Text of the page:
|Chambers of Her Heart,
Madonna House & Priestly Formation
CHAPTER 11: IS HE CALLING ME?
While this final Chapter, and indeed the whole book, mostly concerns men trying to discern a vocation to the priesthood, the principles involved would be helpful to any one of our guests, or anyone reading this book, who is seeking to hear the Lord’s voice in his or her regard. The “world” they come from is the same; and many of the obstacles are the same.
So you are wondering if Jesus is saying to you, “Come, follow me, and I will make you fishers of men” (Mt 4:18); wondering if he is calling you to be one of his priests in the third Millennium. In the world of the Spirit, the odds are in your favor that the Lord may really be calling you. He is surely calling many more men than are responding. It is inconceivable that he is not tending his flock, calling forth the number of priests necessary for his people. The Lord never leaves his flock untended.
However, in the actual world of today, the odds are against your ability to hear and respond to his voice. This may strike you as pessimistic. I would call it Christian realism for today! There has always been a certain amount of refusal of the grace of a vocation, due to a lack of generosity and spiritual deafness; there is always a gap between those called and those who respond. The accent in this book has been on opening your spiritual ears and senses so you can hear the Word of God.
I believe that the noises preventing you from clearly hearing his voice today are much more strident and enchanting than ever before. As the Vatican document put it, we live in a world “in which inner recollection is almost impossible because of the continuous overexcitement of the senses and the overabundance of concepts.” There is an extreme cacophony of sounds, a shrill Babel of confusion today, blocking out the voice of the Lord. Basically, these blocking voices are the same three as in the early years of Christianity: “the world, the flesh, and the devil.”
Having said that, and for your overall encouragement, this ability to hear and respond to the Lord’s voice depends very much on where you are. In many countries south of the border- in Africa, the Philippines, South America, India – and in some of the countries formerly in the soviet block, - the seminaries are full. Also, in many of the new communities, and in the dioceses where fidelity to the Holy Father is very prominent, many men are able to hear the Good Shepherd calling. So, these days, it does depend on the spiritual atmosphere in which men are living and seeking to know God’s will. In Madonna House, the odds of your hearing could be greatly increased!
“The world” is not primarily a geographical place, although this is a factor (as I just mentioned.) “The world,” in a negative sense, is whatever is not in conformity with the Father’s will, with sacred order. The basic elements of culture – family, education, cities, art, friendship, and so on – are good, but they can all be distorted and be poor media for grace. We are, at least in the West, in a time of the super-exaltation of this world. The Holy Father has called the world of our time a meta-temptation, that is, a situation beyond ordinary temptation. These are strong words.
And how fascinating is the modern world. So many opportunities, so much excitement, so much freedom! The world of the computer and Internet and videos and DVDs. How enticing it all is!
And “the flesh.” Our senses, our sexuality, are all good, part of God’s creation. The love of a woman, and the desire to have a family, are desires from God. (God himself called Isaiah’s wife “the delight of your eyes.”) But this human spousal love has been so exalted and exaggerated that the voice of the Lord, calling some men to a celibate love of him and his spouse, the Church, seems unreal, unnatural, and very unappealing. Human love has taken the place of divine love in the order of affections. It seems, at times, that we don’t even have an adequate language to speak to the objections raised by modern people against our Christian values.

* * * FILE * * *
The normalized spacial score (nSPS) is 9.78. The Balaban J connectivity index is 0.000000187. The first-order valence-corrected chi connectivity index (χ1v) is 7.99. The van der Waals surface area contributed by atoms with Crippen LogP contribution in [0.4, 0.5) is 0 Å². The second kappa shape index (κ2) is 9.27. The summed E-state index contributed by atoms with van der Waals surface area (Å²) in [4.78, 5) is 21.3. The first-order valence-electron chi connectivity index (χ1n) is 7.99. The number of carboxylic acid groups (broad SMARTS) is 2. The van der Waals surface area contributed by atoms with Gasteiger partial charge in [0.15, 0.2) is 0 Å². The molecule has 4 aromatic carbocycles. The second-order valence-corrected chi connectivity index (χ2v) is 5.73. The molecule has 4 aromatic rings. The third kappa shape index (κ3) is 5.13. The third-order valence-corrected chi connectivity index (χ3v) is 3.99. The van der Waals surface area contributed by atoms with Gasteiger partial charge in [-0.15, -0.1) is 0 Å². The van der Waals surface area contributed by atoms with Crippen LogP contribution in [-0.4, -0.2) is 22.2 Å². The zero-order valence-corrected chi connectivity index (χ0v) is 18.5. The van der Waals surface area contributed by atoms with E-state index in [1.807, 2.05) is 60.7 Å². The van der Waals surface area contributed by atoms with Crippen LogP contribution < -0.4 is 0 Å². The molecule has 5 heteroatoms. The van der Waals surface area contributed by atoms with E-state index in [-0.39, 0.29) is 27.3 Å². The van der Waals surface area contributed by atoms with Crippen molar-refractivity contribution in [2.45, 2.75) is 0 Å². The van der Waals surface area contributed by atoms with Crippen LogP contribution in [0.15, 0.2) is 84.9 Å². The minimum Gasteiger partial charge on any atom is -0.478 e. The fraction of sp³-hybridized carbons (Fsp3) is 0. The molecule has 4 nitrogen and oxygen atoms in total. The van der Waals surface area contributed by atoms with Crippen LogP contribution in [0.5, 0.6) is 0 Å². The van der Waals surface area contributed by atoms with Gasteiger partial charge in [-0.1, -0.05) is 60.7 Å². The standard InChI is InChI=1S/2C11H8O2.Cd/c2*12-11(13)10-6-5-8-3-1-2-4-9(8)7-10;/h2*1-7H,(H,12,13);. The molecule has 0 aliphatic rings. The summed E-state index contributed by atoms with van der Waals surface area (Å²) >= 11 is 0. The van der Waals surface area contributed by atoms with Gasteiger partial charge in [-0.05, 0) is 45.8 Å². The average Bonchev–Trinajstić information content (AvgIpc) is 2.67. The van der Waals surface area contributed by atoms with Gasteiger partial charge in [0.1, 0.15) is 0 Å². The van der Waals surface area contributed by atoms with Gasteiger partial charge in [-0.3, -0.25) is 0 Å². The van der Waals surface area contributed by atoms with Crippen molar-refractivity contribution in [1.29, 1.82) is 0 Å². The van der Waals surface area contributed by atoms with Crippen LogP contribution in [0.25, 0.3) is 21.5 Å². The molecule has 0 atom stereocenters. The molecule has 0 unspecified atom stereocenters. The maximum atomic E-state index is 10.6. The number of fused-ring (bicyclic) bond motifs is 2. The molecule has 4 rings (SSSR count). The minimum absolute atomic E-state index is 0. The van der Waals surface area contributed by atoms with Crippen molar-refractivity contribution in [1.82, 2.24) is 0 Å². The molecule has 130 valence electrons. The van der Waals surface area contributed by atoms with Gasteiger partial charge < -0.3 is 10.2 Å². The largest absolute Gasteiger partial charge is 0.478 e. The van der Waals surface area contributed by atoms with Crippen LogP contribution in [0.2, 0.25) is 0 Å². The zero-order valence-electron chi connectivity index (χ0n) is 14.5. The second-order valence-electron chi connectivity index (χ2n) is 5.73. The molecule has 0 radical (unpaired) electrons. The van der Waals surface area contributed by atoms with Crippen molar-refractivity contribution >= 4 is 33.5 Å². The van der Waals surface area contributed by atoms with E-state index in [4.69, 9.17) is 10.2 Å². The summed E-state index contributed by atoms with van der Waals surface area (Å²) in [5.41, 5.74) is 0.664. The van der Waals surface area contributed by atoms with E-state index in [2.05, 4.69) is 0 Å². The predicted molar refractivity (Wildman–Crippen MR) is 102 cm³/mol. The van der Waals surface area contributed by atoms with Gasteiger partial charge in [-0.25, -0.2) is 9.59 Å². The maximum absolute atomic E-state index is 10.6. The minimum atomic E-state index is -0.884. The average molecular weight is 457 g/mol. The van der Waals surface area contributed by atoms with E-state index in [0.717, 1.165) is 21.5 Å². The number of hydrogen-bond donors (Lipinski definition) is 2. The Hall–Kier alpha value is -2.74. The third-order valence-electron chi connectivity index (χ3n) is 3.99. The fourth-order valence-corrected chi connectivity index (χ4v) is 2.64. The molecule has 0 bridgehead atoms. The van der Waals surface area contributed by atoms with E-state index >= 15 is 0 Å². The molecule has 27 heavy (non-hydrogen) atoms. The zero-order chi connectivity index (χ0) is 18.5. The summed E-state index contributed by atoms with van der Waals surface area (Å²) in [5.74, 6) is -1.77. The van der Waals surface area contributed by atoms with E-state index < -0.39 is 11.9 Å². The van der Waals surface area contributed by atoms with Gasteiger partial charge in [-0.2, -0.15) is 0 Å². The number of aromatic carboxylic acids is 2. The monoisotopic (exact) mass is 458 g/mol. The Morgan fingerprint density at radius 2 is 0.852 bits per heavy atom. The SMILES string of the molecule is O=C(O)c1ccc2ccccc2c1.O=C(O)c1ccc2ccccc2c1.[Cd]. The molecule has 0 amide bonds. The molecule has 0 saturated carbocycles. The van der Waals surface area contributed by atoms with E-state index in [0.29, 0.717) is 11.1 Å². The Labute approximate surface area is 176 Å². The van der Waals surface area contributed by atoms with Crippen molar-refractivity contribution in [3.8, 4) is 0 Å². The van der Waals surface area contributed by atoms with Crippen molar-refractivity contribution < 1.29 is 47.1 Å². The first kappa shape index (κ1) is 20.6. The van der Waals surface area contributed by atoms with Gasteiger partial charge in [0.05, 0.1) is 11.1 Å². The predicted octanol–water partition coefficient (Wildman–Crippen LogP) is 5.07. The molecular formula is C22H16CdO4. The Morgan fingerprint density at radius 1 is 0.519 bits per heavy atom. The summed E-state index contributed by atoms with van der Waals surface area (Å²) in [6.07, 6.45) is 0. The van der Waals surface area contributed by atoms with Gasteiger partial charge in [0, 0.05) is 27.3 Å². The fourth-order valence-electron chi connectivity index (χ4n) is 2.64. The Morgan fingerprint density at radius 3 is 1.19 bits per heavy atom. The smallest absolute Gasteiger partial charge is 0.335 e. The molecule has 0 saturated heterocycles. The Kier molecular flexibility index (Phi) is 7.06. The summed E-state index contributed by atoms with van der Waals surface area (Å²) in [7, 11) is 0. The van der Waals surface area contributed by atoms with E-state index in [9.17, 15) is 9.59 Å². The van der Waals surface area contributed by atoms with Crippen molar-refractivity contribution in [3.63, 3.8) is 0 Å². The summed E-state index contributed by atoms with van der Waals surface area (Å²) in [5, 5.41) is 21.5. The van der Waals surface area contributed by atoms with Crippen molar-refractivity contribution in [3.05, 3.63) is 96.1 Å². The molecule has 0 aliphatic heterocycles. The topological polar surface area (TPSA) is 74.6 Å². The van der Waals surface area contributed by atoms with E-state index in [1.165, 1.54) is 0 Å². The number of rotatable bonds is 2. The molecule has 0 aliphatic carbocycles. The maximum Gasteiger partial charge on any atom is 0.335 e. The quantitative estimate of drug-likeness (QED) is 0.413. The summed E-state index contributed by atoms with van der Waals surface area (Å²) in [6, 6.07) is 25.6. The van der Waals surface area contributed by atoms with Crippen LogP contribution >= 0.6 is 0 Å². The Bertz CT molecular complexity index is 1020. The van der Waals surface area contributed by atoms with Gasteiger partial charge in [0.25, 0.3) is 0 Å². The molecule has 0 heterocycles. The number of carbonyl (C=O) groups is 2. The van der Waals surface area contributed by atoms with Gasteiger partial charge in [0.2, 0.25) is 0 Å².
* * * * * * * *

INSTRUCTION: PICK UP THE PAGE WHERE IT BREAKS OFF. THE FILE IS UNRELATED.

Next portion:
In our sensate culture, sexuality has become enormously distorted. (C.S. Lewis has said that even sex has become boring.) So many pleasures for the eyes and ears and touch. The blaring of these sensual voices surely is blocking out the voice of the Shepherd in the ears of many young men.
The word “flesh” as used by St. Paul has at least five or six meanings. In a negative, worldly sense, it means much more than a distorted sensuality. Here is St. Paul’s list of the flesh from Gal 5:19-21:
“The acts of sinful nature [flesh] are obvious: sexual immorality, impurity and debauchery; idolatry and witchcraft; hatred; discord, factions and envy; drunkenness, orgies, and the like.” He says that those who live like this “will not inherit the kingdom of God.” I may add, "will not either be able to hear and respond to God’s call."
As he did with Paul, God can give you a powerful grace, breaking through your deafness and sinful practices. But if, like Paul, you do not go into the Arabian desert for a few years and work on some of your “flesh,” you will not be able to respond to God’s call. (We sometimes think that after Paul heard Christ’s call on the Damascus road, he took a couple of weekends to recover, and then started preaching to the Gentiles in the marketplaces of the world. Not so. He went into the desert for a number of years to prepare himself for his worldwide ministry. Was this not his Nazareth time?)
And the devil? You believe in him, don’t you? The Lord tells us in the parable of the sower that he snatches graces away from the hearts of people. St. John Chrysostom says that he “ever stands watchful with his own battle array, watching for our indolence, and laboring more zealously for our destruction than we for our salvation.” He is never quiet; he is always working to destroy God’s work. If you were the devil, wouldn’t you first of all go after those whom the Lord is calling to the priesthood, to be the leaders of his people? They would certainly be high on his diabolical priority list.
He knows very well the importance of the priesthood. As a master tactician, if he can divert young men into any other vocation than priesthood, it will make his task much easier. The devil hates priests. (A priest told me once that, during a deliverance session, just before a devil left, he said, in the most hateful tone, “You priests.” That is, “I hate you so.”) The devil will do all he can to intensify the screaming of the world and the flesh to block out the Master’s voice.